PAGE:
Haas struggles in home F1 race, drops back in constructors’ standings

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Haas Formula 1 Team had a home race to forget as both Romain Grosjean and Kevin Magnussen finished outside of the points in Sunday’s United States Grand Prix.

Haas ventured to the Circuit of The Americas in Austin, Texas for its second home race since joining F1 at the start of the 2016 season hopeful of building on its double-points haul in Japan last time out.

Grosjean was Haas’ best hope of points, starting 11th, and ran as high as ninth before falling back through the closing stages as he struggled with worn tires.

“Not much pace in the car, and massive tire degradation on my front-left tire. I was trying to hang in there, but the last few laps I felt it was pretty dangerous,” Grosjean said.

“Off track the weekend’s been great with the fans. I’m very sorry we couldn’t put on a better show from the team. We’re all going to work hard. We know Mexico was tough on us last year but, hopefully, we find some solutions.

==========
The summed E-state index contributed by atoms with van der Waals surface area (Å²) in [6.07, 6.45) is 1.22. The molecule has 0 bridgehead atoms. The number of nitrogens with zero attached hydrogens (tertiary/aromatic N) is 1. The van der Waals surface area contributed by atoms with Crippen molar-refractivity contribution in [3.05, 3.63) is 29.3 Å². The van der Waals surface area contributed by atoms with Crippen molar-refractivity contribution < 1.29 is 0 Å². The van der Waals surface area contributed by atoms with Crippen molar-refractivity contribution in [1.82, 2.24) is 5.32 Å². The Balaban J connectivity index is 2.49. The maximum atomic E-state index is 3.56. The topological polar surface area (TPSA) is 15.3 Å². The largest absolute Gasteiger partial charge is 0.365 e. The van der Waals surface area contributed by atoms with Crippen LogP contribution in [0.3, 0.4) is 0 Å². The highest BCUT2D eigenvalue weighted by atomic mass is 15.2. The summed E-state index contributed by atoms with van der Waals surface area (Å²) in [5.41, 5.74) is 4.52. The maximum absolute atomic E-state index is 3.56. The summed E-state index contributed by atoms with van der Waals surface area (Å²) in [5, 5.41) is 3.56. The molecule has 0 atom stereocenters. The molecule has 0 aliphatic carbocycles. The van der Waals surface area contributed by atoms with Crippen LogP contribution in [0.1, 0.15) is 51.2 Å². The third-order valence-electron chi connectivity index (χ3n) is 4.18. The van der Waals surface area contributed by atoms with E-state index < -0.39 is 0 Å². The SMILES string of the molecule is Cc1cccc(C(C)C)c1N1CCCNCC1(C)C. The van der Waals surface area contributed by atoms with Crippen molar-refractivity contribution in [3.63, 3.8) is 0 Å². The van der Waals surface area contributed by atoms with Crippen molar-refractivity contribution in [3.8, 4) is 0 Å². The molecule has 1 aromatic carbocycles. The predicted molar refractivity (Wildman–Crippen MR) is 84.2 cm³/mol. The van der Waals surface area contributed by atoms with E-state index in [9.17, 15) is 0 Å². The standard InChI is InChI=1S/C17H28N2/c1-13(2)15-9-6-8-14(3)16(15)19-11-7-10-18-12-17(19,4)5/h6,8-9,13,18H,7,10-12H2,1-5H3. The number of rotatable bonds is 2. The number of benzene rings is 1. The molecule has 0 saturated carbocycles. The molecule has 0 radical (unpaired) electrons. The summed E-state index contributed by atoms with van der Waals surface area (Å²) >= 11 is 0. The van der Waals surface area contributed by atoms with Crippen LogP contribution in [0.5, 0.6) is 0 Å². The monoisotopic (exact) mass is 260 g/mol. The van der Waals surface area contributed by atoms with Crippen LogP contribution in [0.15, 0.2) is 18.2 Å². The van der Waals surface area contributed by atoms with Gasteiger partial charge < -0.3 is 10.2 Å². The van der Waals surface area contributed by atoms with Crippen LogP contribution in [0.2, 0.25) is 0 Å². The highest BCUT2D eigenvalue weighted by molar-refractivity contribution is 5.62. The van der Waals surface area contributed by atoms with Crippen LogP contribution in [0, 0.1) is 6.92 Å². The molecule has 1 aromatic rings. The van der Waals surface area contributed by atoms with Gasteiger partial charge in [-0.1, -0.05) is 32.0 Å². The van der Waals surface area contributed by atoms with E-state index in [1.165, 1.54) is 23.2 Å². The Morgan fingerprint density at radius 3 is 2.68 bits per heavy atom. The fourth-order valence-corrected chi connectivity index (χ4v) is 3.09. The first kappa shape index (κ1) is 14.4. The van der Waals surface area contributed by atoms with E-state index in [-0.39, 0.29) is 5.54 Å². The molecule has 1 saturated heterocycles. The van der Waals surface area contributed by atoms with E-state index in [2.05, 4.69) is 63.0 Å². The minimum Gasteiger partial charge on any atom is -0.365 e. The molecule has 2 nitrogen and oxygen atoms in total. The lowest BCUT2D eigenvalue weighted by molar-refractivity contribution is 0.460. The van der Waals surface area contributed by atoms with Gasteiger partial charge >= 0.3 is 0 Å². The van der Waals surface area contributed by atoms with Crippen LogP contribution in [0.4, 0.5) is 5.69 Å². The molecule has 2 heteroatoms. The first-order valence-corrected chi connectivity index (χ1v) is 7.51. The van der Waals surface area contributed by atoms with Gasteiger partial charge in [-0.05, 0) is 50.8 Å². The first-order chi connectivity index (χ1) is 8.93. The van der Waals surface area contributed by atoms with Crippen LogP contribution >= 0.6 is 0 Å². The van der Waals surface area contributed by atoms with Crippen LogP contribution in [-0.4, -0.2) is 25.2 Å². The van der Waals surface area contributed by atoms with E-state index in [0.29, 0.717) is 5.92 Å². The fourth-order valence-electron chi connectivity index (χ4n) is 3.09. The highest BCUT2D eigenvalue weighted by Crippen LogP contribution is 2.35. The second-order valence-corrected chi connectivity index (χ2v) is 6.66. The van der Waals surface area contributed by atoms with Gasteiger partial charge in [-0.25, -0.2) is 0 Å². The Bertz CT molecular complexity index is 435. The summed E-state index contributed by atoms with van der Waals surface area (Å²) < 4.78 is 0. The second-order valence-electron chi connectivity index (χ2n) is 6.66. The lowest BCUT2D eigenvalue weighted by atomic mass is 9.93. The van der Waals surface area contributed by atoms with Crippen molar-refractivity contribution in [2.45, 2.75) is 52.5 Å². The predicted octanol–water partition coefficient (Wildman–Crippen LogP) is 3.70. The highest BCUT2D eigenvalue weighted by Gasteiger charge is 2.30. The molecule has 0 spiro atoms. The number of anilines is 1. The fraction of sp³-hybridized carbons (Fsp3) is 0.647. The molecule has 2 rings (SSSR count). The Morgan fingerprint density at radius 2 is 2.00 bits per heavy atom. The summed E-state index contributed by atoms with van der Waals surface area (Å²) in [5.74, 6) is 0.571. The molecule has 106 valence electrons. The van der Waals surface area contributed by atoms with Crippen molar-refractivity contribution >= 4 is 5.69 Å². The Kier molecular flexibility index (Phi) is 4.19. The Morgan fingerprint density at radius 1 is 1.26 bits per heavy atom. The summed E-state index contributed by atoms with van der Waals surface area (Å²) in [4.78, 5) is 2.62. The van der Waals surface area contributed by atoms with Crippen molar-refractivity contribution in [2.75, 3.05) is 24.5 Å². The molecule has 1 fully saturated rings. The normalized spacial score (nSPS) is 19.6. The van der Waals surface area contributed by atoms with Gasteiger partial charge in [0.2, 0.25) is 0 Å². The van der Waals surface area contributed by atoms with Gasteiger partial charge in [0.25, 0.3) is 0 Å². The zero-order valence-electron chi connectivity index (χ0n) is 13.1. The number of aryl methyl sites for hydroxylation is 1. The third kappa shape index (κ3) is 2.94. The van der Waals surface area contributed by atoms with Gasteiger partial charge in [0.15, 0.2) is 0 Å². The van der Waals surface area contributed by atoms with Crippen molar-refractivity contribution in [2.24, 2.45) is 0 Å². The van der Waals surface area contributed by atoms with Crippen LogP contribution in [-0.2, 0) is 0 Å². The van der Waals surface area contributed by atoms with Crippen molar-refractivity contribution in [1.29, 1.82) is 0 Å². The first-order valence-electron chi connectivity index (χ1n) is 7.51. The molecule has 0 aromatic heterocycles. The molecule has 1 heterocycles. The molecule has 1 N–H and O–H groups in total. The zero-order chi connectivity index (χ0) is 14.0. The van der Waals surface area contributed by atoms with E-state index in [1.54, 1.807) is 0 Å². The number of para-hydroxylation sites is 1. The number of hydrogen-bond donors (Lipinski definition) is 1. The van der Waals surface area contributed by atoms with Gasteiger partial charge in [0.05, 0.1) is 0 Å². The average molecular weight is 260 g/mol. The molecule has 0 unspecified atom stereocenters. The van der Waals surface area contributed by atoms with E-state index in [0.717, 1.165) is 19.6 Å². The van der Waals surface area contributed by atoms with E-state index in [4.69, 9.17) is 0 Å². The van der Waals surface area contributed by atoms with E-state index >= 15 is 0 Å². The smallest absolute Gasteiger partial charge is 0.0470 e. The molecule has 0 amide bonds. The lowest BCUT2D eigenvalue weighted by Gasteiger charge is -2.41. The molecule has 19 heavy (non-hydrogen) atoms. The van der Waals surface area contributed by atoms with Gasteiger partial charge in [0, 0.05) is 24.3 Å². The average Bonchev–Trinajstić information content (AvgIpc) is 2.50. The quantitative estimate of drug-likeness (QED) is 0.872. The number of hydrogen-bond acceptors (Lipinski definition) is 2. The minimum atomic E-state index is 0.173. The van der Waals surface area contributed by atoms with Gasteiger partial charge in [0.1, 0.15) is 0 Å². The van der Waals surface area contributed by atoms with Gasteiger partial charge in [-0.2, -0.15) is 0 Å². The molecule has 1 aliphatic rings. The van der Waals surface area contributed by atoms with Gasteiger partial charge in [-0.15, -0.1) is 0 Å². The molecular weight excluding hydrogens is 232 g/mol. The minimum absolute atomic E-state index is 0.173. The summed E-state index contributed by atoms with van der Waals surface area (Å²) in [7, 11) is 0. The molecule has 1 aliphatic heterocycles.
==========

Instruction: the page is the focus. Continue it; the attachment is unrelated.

“We’re going to work hard, but right now it’s disappointing not to put on a better show at home.”

Magnussen started 17th after a tough qualifying and a grid penalty, only to suffer a further setback early on after contact with Pascal Wehrlein left his Haas car with a puncture on Lap 4.

Haas moved Magnussen onto an aggressive one-stop strategy, but he too struggled to keep life in his soft compound Pirellis, causing him to fall back into Sauber driver Marcus Ericsson’s clutches on-track.

The pair collided when scrapping for position, prompting Haas to bring Magnussen in and fit a set of super-softs to get to the end of the race, where he was the last classified finisher in P16.

“Not the best day for us, but the car was actually better from qualifying. We just had to pit at the first lap, so our tires – we tried to do the whole race on softs, but not quite possible,” Magnussen said.

“We had to try. It was the only thing we could try in that situation. So, onto the next one.”

Haas dropped down to eighth in the constructors’ championship on Sunday as Renault picked up six points through Carlos Sainz Jr. in P7, leaving the American team on the back foot with three races left this season.

The tough weekend on-track was balanced out by Haas’ further embrace – and the U.S. fans’ further appreciation – of the team in several events during the weekend.